Local Standards Needed in Green MarketsWed, 02/24/2016 - 16:04
Q: What benefits can Mexico gain from concentrating more efforts on the proliferation of green buildings?
A: The increasing prevalence of green buildings in Mexico is amazing and it can be attributed to the fact that developers are now aware of the benefits these buildings provide. LEED is the most important certification in Mexico at the moment. However, SUMe is working with SEMARNAT in creating a national certification for green buildings. The first step consists of creating standards and norms to outline the rules for buildings in general, the purpose of which is to foster a new culture around green buildings. After all, certifications are not as expensive as people believe; they raise the original investment by 8-12%, but it is possible to recover this amount within two to five years. It is relatively easy to certify a building in Mexico, it is not overly expensive, and green buildings will lead to green urbanisms, making cities embrace sustainability.
Q: What steps must be taken in order to create local standards suited to the Mexican green building market?
A: SEMARNAT is coordinating the government’s efforts in the creation of the certification, and SUMe is overseeing the private sector’s participation. The intention is for this certification to come from the private sector exclusively, not the government, although local standards will be used. Standards in Mexico are very different from international ones, which are not always validated by the government. We need to start modifying regulations and creating new local standards. After all, Mexico has an appetite for sustainability. We are pushing change slowly because we cannot implement international certifications at the beginning of a construction, since most contractors and developers have not yet adopted the culture and practices for green buildings.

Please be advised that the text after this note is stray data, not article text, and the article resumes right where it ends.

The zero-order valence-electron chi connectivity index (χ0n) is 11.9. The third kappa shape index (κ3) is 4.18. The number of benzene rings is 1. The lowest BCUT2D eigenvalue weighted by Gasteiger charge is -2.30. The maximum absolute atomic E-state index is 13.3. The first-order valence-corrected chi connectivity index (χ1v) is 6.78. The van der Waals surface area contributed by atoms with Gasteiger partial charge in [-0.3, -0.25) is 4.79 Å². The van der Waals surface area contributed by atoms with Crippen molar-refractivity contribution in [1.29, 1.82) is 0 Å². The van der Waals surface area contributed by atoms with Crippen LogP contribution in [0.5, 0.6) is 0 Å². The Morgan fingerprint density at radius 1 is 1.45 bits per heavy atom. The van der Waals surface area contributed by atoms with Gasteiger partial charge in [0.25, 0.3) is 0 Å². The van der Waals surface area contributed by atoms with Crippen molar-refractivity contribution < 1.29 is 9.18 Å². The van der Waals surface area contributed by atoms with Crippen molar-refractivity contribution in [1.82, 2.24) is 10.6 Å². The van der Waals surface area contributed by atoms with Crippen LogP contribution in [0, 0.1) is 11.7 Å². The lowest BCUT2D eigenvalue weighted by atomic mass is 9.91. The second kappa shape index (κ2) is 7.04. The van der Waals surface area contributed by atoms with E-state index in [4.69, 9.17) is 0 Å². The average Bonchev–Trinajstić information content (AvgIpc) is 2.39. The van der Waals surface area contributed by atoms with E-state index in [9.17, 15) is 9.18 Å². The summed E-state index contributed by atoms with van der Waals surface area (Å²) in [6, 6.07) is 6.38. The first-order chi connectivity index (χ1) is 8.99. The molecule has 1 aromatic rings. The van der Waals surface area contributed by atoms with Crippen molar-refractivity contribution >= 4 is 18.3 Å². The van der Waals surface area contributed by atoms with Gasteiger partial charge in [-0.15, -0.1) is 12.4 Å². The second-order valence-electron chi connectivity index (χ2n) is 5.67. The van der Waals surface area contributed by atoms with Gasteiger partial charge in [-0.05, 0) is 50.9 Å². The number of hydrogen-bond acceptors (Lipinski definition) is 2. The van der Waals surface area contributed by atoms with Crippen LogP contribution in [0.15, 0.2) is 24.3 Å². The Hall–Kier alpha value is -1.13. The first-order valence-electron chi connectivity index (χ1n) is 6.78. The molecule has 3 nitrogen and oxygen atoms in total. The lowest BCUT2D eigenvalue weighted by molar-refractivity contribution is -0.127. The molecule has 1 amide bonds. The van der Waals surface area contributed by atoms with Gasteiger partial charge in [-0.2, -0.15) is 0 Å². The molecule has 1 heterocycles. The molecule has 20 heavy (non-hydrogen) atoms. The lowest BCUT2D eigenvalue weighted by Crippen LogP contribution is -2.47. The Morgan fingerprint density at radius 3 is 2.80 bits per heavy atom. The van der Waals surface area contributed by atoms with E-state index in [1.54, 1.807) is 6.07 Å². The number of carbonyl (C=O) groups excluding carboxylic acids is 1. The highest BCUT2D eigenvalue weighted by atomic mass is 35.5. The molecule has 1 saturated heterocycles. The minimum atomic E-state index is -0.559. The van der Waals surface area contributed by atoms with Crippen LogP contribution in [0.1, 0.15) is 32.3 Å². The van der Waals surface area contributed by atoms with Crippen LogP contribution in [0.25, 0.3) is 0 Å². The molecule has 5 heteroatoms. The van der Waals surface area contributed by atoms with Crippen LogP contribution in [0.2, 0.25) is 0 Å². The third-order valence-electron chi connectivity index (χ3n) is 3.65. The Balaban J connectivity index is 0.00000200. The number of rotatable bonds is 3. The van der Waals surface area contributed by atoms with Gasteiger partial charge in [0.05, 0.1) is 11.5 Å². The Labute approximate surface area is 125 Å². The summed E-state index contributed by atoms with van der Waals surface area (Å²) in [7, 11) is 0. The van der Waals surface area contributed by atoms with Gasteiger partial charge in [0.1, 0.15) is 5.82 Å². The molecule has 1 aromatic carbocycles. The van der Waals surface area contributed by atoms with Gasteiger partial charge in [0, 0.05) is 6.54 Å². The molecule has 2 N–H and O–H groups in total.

Q: How helpful have norms such as Edificación Sustentable been in encouraging the development of green buildings?
A: We need to create so many norms because in Mexico the construction market has a very regional nature in terms of state and municipal codes. I would say Mexico City is the most advanced in this area; the rest of the states either copy Mexico City’s codes or comply with them. We want SEMARNAT to set a single standard for all Mexican localities. It is important to deliver new standards or modify old ones to create these new minimum requirements, and then create the baseline for the certification. These would be NMX, thus they would be voluntary. Some of these standards will be NOM for government buildings, because if the federal government is asked to comply with these standards, then we can transform an NMX into an NOM.
Q: What changes in the sustainable construction market do you expect to see, taking into consideration that there are so many industrial hubs?
A: We are working with these hubs and industrial parks. These are growing in an amazing way in regions such as Bajio, Monterrey, and State of Mexico. We are trying to change the way they use the land, as they tend to abandon their facilities, altering the landscape. We want to provide new processes for manufacturers or industries to make all the facilities sustainable and efficient. In terms of best practices, I would love to see some drastic changes in the excavation and demolition stages of constructions in Mexico. The way we deal with residual materials is terrible. The cultural shift, however, can be seen in manufacturers who are changing the way they manufacture their products in order to make them sustainable, regional, or are making them from recycled materials.
Q: SUMe has become an emergent council for the World Green Building Council. How would you describe the process of becoming part of this emergent council?
A: SUMe worked for a year and a half on some programs and processes to deliver all the required material to the WGBC to achieve emergent council status, finally achieving the certification in March 2014. We are creating a network with councils from the US, Colombia, Canada, Argentina, and Brazil in order to provide the best practices within Latin American culture. Due to the prevalence of global companies in Mexico, we are adapting standards, codes, and practices from all over the world, so that it becomes easier to provide sustainable solutions with standards similar to those found elsewhere. Our ambition is to continue working with USGBC, which is the designer of LEED, so that we can deliver the new Mexican certification guide, which we expect to be ready in 2018.